- Book, Confessionalist, Cult, Drug Culture, Fiction, Goth, Gothic, Literature, Memoir, Pop Culture, Science Fiction, Vampire
- A Kestrel for a Knave, Adi Nes, Aller Retour New York, Animal Dreams, Anne Rice, Another Roadside Attraction, Arthur Rimbaud, Arturo Perez Reverte, BAM, Barbara Kingsolver, Barry Hines, Barry McGee, Bastard out of Carolina, Bella Tuscany, Berkeley Art Museum, Book Passage, Books in my Life, Center for the Arts, Dateline '09, Dorothy Allison, Frances Mayes, Go, Graham Robb, Henry Miller, How to Buy a Love of Reading, Irvine Welsh, Jarvis Cocker, Jean-Luc Steinmetz, John Clellon Holmes, Lasher, Leisure, light asylum, Lost Souls, Luka and the Fire of Life, Patricia Highsmith, Paul Frank, Poppy Z. Brite, Presence of an Enigma, Pulp, salman rushdie, Six Suspects, Star Wars, Strand Bookstore, Tanya Egan Gibson, The Acid House, The Books in my Life, The Lacuna, The Ninth Gate, The Price of Salt, The Talented Mr. Ripley, Tom Robbins, Vampire Acid House, Vikas Swarup, Vittorio the Vampire, YBCA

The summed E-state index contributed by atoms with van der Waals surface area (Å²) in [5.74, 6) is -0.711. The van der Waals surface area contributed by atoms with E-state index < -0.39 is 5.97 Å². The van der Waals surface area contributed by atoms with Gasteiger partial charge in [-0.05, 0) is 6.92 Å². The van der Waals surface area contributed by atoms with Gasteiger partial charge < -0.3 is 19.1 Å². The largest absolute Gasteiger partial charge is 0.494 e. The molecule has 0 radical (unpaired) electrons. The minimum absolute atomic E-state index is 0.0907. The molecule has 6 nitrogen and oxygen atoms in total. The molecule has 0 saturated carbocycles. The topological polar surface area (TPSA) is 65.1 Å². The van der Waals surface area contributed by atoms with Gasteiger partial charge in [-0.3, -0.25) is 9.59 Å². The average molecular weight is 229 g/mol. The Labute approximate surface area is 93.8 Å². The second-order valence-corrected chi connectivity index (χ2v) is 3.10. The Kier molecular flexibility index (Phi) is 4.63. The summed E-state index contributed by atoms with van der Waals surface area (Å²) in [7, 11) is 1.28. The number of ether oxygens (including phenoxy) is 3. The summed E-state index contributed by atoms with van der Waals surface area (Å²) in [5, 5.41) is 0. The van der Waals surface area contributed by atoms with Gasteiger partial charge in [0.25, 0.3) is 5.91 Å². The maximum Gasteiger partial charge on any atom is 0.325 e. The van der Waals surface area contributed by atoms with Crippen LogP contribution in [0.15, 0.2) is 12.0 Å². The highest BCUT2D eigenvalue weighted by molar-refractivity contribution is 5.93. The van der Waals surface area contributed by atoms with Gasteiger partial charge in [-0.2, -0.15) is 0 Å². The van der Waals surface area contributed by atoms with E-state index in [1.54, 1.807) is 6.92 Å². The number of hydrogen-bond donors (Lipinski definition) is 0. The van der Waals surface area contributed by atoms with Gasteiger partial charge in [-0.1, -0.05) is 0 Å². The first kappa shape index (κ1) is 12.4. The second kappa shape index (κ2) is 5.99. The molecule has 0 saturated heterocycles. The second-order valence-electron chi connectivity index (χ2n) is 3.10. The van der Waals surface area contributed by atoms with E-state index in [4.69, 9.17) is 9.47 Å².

Books no longer mean the same thing they used to. In the past, books were read and reread, shared with trusted friends, and handed down to the next generation. In city life, with apartments being so small, a lot of friends have had to downsize their collections. I have tried to weed out the books I will never read: the ones I’ve owned for over a decade, the ones that remind me of former friends. One’s bookcase reflects a large part of who one is and chronicles who one was and who one would like to be. For example, all my Anne Rice and Poppy Z. Brite books indicate that I used to be a goth kid. And then you see who I’d like to be: the person who reads Vladimir Nabokov‘s translation of Pushkin or a study on medieval warfare. I plan on reading them one day. But there are also books I’ll never read. I keep them because of the sentimental value, the moments they represent, or their sheer beauty.